Mice recovered can be used to establish a dedicated colony to contractually supply you mice according to your requirements. Price by quotation. For more information on Dedicated Supply, please contact JAX® Services, Tel: 1-800-422-6423 (from U.S.A., Canada or Puerto Rico only) or 1-207-288-5845 (from any location).

Pricing for International shipping destinations View USA Canada and Mexico Pricing

Cryopreserved

Cryopreserved Mice - Ready for Recovery

Price (US dollars $)
Cryorecovery* $3185.00
Animals Provided

At least two mice that carry the mutation (if it is a mutant strain) will be provided. Their genotypes may not reflect those discussed in the strain description. Please inquire for possible genotypes and see additional details below.

Standard Supply

Cryopreserved. Ready for recovery. Please refer to pricing and supply notes on the strain data sheet for further information.

Supply Notes

  • Cryorecovery - Standard.
    Progeny testing is not required.
    The average number of mice provided from recovery of our cryopreserved strains is 10. The total number of animals provided, their gender and genotype will vary. We will fulfill your order by providing at least two pair of mice, at least one animal of each pair carrying the mutation of interest. Please inquire if larger numbers of animals with specific genotype and genders are needed. Animals typically ship between 11 and 14 weeks from the date of your order. If a second cryorecovery is needed in order to provide the minimum number of animals, animals will ship within 25 weeks. IMPORTANT NOTE: The genotypes of animals provided may not reflect the mating scheme utilized by The Jackson Laboratory prior to cryopreservation, or that discussed in the strain description. Please inquire about possible genotypes which will be recovered for this specific strain. The Jackson Laboratory cannot guarantee the reproductive success of mice shipped to your facility. If the mice are lost after the first three days (post-arrival) or do not produce progeny at your facility, a new order and fee will be necessary.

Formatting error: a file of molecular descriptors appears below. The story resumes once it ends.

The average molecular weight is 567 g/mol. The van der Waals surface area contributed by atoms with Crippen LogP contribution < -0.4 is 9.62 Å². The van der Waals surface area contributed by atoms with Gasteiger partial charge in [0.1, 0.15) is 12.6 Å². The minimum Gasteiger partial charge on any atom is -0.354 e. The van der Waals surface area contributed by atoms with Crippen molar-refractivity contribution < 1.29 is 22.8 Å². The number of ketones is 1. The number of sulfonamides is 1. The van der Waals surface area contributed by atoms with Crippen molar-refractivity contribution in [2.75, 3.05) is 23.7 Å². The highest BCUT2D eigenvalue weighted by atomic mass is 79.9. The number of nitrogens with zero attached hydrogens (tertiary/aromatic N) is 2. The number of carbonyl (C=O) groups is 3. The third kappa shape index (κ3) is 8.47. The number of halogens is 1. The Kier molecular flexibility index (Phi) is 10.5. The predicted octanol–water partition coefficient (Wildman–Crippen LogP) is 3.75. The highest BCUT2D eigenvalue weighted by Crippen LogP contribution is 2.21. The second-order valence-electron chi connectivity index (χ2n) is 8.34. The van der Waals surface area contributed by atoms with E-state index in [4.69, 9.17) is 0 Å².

Cryorecovery to establish a Dedicated Supply for greater quantities of mice
    Mice recovered can be used to establish a dedicated colony to contractually supply you mice according to your requirements. Price by quotation. For more information on Dedicated Supply, please contact JAX® Services, Tel: 1-800-422-6423 (from U.S.A., Canada or Puerto Rico only) or 1-207-288-5845 (from any location).

View USA Canada and Mexico Pricing View International Pricing

Standard Supply

Cryopreserved. Ready for recovery. Please refer to pricing and supply notes on the strain data sheet for further information.

Control Information

  Control
   Wild-type from the colony
   000664 C57BL/6J
 
  Considerations for Choosing Controls
  Control Pricing Information for Genetically Engineered Mutant Strains.
 

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The Jackson Laboratory has rigorous genetic quality control and mutant gene genotyping programs to ensure the genetic background of JAX® Mice strains as well as the genotypes of strains with identified molecular mutations. JAX® Mice strains are only made available to researchers after meeting our standards. However, the phenotype of each strain may not be fully characterized and/or captured in the strain data sheets. Therefore, we cannot guarantee a strain's phenotype will meet all expectations. To ensure that JAX® Mice will meet the needs of individual research projects or when requesting a strain that is new to your research, we suggest ordering and performing tests on a small number of mice to determine suitability for your particular project.